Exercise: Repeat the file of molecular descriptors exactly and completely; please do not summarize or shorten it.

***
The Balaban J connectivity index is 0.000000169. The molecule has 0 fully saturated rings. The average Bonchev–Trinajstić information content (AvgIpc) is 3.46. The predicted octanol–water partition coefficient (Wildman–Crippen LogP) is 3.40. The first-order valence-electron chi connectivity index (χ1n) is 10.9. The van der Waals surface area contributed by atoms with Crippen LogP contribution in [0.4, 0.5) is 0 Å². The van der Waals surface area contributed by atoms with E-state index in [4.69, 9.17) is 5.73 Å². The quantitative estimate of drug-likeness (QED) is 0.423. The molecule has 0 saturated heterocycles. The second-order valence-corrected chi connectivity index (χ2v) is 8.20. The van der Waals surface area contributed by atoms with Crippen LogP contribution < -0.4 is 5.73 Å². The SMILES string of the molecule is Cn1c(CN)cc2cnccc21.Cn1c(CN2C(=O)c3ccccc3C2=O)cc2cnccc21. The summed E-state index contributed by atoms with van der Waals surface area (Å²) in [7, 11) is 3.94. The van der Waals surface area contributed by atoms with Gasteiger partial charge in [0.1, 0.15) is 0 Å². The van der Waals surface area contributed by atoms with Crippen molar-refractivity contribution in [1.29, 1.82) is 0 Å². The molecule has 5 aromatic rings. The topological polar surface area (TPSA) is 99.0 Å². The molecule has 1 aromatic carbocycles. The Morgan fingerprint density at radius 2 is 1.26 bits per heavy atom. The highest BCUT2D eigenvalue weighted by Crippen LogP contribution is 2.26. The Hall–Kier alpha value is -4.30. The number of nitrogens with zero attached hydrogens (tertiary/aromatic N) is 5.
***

The Balaban J connectivity index is 0.000000169. The molecule has 0 fully saturated rings. The average Bonchev–Trinajstić information content (AvgIpc) is 3.46. The predicted octanol–water partition coefficient (Wildman–Crippen LogP) is 3.40. The first-order valence-electron chi connectivity index (χ1n) is 10.9. The van der Waals surface area contributed by atoms with Crippen LogP contribution in [0.4, 0.5) is 0 Å². The van der Waals surface area contributed by atoms with E-state index in [4.69, 9.17) is 5.73 Å². The quantitative estimate of drug-likeness (QED) is 0.423. The molecule has 0 saturated heterocycles. The second-order valence-corrected chi connectivity index (χ2v) is 8.20. The van der Waals surface area contributed by atoms with Crippen LogP contribution < -0.4 is 5.73 Å². The SMILES string of the molecule is Cn1c(CN)cc2cnccc21.Cn1c(CN2C(=O)c3ccccc3C2=O)cc2cnccc21. The summed E-state index contributed by atoms with van der Waals surface area (Å²) in [7, 11) is 3.94. The van der Waals surface area contributed by atoms with Gasteiger partial charge in [0.1, 0.15) is 0 Å². The van der Waals surface area contributed by atoms with Crippen molar-refractivity contribution in [1.29, 1.82) is 0 Å². The molecule has 5 aromatic rings. The topological polar surface area (TPSA) is 99.0 Å². The molecule has 1 aromatic carbocycles. The Morgan fingerprint density at radius 2 is 1.26 bits per heavy atom. The highest BCUT2D eigenvalue weighted by Crippen LogP contribution is 2.26. The Hall–Kier alpha value is -4.30. The number of nitrogens with zero attached hydrogens (tertiary/aromatic N) is 5.